AMAD continues with William Eubank’s Love, a thought-provoking space adventure that asks big questions about the universe and human existence.
Maybe love, maybe hate. It all depends on the viewer and their expectations. Eubanks’ cinematic puzzle, connecting the lives of a questing Civil War soldier and an abandoned astronaut drifting through space, is the kind of picture sure to divide audiences with its style and intent. Love, produced by Tom DeLonge and his band Angels and Airwaves, combines the concepts and ideas prevalent in commercial science fiction with the patience and meditative tones often found in classical art and music.
Primarily a visual and aural dreamscape of one man’s descent into loneliness and possible madness, Love draws on previous films like 2001: A Space Odyssey, Solaris and Moon for its themes and imagery. If you can commit to Eubanks’ ambience and deliberate pacing, then you may find, as I did, that Love is an emotional and haunting experience that insists upon repeat viewings. I watched it twice before writing this review, and will likely see it again in the days before the VOD rental expires.
The first image is a clue; the turning of the Earth, temporarily revolving backward. Then a lovely and graceful prologue taking place during the final days of the Civil War, as uncanny survivor Lt. Lee Briggs is sent from his current outpost to locate an ‘object of grand design’ that has been discovered in the Colorado river basin. We are not provided with an image of this object or what it might be, but there’s a certain learning curve for films of this kind and the astute will know its nature long before it is revealed to us.
After the painterly images of the war dissipate, we move to another point in time, farther into Earth’s future—2039 to be exact—when a lone astronaut, Lee Miller (Gunner Wright), becomes the first man into space in twenty years. Why he’s there is not made clear to the audience or Miller, and when something goes terribly wrong down on the Earth’s surface, he and the mission are seemingly abandoned. While the world as he knows it may have extinguished itself, Miller is left with his depleting habitable resources and his own isolated mind. During the film’s second half, Miller starts to believe that he’s not alone, and though Earth always remains within his view, he is now in uncharted territory as far as the limits of human experience go.
Human experience is at the very heart of Love, and the feelings and thoughts it inspires are rich and pervasive. Many pictures that strive to create a mood through sensory elements and visual metaphor can estrange themselves from an audience. Eubanks avoids this by blending his technique and ambitions with a surprisingly intimate testament to impermanence. The cinematography and visual effects are tremendously accomplished for a picture made for a mere 200k, and the Angels and Airwaves soundtrack illuminates the imagery with a stirring and textured aural identity. The complexity of the story adds a degree of interest to the proceedings; much of the running time is given over to Miller’s isolation, expanded with a combination of talking heads recounting their understanding of life, the uncovering of Brigg’s war journal, and a final segment that pushes into the mysteries of the cosmos while exposing the true purpose of the spaceship.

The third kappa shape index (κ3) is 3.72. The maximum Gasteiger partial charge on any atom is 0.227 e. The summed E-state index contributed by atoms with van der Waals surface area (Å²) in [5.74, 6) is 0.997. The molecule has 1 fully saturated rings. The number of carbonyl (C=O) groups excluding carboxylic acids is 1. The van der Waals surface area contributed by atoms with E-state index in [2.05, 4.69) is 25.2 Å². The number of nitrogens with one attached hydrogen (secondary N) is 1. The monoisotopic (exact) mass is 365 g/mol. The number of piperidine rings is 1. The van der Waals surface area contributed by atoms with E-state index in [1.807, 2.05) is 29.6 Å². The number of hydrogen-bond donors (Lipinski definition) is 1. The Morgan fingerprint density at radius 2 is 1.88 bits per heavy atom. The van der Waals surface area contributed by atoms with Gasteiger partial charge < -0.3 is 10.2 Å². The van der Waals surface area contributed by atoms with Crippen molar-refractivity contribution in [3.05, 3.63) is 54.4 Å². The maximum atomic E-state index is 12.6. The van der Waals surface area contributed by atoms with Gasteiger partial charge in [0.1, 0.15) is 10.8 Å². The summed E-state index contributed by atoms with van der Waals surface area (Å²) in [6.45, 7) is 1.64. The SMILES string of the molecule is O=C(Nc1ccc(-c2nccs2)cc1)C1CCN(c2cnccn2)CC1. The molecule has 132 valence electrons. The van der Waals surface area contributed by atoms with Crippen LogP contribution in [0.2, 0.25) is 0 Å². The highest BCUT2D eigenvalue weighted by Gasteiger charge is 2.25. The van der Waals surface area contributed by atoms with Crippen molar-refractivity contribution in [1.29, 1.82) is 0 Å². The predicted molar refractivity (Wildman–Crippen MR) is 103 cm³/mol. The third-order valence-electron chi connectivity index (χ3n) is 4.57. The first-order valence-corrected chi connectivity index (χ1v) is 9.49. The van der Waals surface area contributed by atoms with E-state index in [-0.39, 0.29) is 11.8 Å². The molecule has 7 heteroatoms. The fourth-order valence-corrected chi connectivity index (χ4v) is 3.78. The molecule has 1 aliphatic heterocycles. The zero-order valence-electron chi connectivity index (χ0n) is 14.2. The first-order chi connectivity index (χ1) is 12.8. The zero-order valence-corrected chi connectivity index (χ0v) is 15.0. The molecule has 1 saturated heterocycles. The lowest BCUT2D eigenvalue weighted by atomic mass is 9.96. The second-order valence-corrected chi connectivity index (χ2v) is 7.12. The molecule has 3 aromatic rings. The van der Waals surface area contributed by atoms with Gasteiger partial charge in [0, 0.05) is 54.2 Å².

Science fiction is at its best when it explores not just external truths but human hopes and fears, and the reality of our own civilization’s mortality; of our planet’s relative smallness in the face of a vast universe. Love, although it seems itself small and calculated initially, grows as it goes. It challenges the senses and stretches the imagination in ways similar to Kubrick’s 2001. If it has a shortcoming, it’s that director Eubanks occasionally follows too closely in the narrative mold of the previous film. There’s a scene of a suited astronaut wandering through an elaborate, empty mansion that may or may not be a veneer for alien intelligence. The interiors of the ship and the antiseptic corridors, contrasted against the antiquity of history also connect Love to what may be the defining film of the genre.
That Moon, The Fountain and even Contact supply Love with additional stepping stones don’t necessarily help it feel original and fresh. And yet, in its own hermetic way, Love is original and an achievement on its own terms. It channels an intimacy that was only present in The Fountain, and it trades that film’s sense of fantasy for hard science fiction.
I was undeterred by the lack of explanation or excessive exposition in the film. Love isn’t that kind of movie. It is a mood piece that offers up a great performance by Gunner Wright. Eubank has emphasized the emotions in each sequence, and I was struck by the imagination and depth on display. I have rarely been so moved by a science fiction picture, and to discover Love amidst the myriad of big, loud special effects pieces is like stumbling upon star light in the cold dark. This is a gem of a picture that deserves to be seen, mentally digested, and then seen again.